Super single vs single beds - why size does matter

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A lot of residents moving from the community into aged care facilities will be used to sleeping in a Queen or King sized bed – so the prospect of a single bed isn’t very appealing.

Aside from comfort and familiarity, there are important clinical reasons why a growing number of aged care providers in New Zealand are now opting for super single beds wherever possible.

The bock Practico bed range is the most popular aged care bed in New Zealand, and the extra 200mm width provided by their super single model can make a big difference to fall safety, pressure injury risk, ease of transfers and daily cares.

Ashley Currie, who leads Cubro’s Business Development in Aged Care, says it’s extremely hard for a larger person to turn or roll over on a single mattress. “It’s quite a small lying surface so if they do a traditional roll onto their side, they end up quite close to the edge of the bed which puts them at risk of falling out. A Super single bed does provide extra reassurance that they’re going to be safe.”

In fact, a US study found the risk of an elderly person falling out of bed reduced from 51% to 36% simply by increasing the width of their mattress from a single to a super single. “If you have someone who is a high falls risk resident, the extra width can definitely help them,” Ashley confirms.

The move away from side rails, along with the adoption of restraint minimisation standards and policies among aged care providers, means having a wider mattress is an additional safety measure.

The bock Practico super single bed has a mattress compensation function (which their single bed doesn’t have), meaning when the head of the bed is raised, it moves back slightly so people don’t slide down the mattress and suffer friction or shear injuries as a result. The lying surface is also divided into four sections including a knee break. Trendelenburg (feet higher) and Reverse Trendelenburg (head higher) are also functions that can be used to manage pain, prevent pressure injuries and treat respiratory conditions and oedema.

With the technology built into the bed “At the single push of a button, the resident can get into a comfortable upright seated position using the backrest, the knee break and tilting the bed simultaneously without creating a whole lot of pressure through their sacrum,” Ashley says. “This puts them at less risk with regards to pressure care over against the traditional way of raising the backrest, which creates shear, friction and concentrated pressure through the sacrum”.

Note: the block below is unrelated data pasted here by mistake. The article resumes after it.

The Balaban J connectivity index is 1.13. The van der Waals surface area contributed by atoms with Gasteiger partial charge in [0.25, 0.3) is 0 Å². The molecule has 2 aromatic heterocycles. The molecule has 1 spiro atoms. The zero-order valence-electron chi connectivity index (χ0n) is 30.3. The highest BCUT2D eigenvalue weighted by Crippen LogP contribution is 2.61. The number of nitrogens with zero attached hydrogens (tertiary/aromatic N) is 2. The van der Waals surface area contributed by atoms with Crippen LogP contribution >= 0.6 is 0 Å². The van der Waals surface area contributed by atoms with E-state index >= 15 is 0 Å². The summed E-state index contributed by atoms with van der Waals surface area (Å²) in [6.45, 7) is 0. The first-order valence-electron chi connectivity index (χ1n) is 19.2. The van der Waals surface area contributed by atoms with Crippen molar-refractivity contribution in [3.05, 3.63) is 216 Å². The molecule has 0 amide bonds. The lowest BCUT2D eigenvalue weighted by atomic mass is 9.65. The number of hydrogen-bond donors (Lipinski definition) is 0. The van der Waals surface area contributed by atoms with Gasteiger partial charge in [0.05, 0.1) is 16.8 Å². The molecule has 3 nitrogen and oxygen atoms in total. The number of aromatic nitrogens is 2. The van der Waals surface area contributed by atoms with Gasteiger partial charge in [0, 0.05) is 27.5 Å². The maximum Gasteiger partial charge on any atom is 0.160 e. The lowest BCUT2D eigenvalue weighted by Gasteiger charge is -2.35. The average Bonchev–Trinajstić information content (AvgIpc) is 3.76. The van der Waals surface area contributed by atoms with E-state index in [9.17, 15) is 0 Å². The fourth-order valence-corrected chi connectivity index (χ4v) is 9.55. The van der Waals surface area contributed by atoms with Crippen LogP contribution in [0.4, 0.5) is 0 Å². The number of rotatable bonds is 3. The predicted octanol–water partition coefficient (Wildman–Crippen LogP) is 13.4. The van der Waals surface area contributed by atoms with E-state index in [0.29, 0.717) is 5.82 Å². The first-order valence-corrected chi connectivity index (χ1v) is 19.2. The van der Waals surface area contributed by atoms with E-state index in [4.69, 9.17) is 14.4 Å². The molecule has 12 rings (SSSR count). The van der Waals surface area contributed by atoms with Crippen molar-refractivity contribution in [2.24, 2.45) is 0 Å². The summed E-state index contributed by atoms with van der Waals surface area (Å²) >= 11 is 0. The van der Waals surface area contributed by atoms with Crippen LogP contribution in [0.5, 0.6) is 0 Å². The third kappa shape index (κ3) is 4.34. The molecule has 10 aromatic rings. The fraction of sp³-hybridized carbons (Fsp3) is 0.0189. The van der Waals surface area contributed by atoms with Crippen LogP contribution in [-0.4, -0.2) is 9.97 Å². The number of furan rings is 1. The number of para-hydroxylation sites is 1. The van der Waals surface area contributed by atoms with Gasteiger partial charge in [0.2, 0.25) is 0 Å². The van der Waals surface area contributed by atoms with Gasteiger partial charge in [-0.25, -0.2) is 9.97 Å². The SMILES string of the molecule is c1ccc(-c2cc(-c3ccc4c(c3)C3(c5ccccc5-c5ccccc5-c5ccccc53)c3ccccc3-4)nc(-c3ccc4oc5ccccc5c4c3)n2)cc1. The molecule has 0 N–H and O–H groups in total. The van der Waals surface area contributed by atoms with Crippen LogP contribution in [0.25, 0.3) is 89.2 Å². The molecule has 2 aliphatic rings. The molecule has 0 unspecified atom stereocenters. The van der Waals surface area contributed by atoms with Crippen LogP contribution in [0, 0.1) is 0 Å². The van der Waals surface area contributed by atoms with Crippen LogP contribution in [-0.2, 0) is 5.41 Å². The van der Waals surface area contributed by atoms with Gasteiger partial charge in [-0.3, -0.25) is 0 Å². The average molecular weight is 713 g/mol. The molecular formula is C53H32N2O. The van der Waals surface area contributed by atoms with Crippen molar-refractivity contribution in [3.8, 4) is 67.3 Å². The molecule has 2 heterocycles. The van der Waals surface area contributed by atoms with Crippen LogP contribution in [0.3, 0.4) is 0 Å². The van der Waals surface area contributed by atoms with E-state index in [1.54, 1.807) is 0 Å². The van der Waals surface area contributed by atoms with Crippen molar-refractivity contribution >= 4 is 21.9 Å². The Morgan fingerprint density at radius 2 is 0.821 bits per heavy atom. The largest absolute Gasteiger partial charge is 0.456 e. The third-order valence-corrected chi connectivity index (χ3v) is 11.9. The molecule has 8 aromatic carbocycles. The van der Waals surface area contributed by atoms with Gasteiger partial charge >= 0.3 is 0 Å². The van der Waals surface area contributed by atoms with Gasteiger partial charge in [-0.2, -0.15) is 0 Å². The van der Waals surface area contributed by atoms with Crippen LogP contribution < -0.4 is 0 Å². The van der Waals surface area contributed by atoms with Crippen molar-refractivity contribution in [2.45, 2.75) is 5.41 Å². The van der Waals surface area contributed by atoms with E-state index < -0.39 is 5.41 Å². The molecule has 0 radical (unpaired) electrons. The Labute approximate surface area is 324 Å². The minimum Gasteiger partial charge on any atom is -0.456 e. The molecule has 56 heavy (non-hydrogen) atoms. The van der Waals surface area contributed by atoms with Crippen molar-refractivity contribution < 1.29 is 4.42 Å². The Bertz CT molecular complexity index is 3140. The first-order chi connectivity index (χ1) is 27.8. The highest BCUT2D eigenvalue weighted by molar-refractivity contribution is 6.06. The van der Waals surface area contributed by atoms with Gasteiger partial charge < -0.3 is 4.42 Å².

A wider bed can also provide greater independence, giving people more confidence to reposition in the bed on their own without fear of falling.

From a caregiver’s point of view, a super single bed offers many advantages. “If you’ve got extra width in the bed, you can easily roll and turn someone on top of the mattress. But if they’re in a single bed and they’ve got no space, they need to be rolled and spun, on the spot so caregivers often need to use slide sheets and things. There’s a lot more process involved in rolling someone on the spot than there is just rolling someone over.”

Super single beds do cost about 25% more than bock’s standard single range. Ashley says the wide range of benefits make it a worthwhile investment.

“The bock Practico is our most popular selling bed in the aged care industry in New Zealand. It’s very reliable, stable, well-built, German made, and has got a lot of good features. It can go ultra-low (down to 250mm) but then it also goes right up to 800mm, which is an excellent travel range. Taller caregivers can perform cares without having to bend over.”

Central breaking is another advantage that bock has over its competitors, meaning all four brakes can be activated at once without having to push each individual wheel.

“Another great feature of the Practico range is the slimline end boards – it’s a really nice, homely looking bed and it doesn’t look clinical.”

For more information about bock Practico’s super single beds, get in touch with your Account Manager.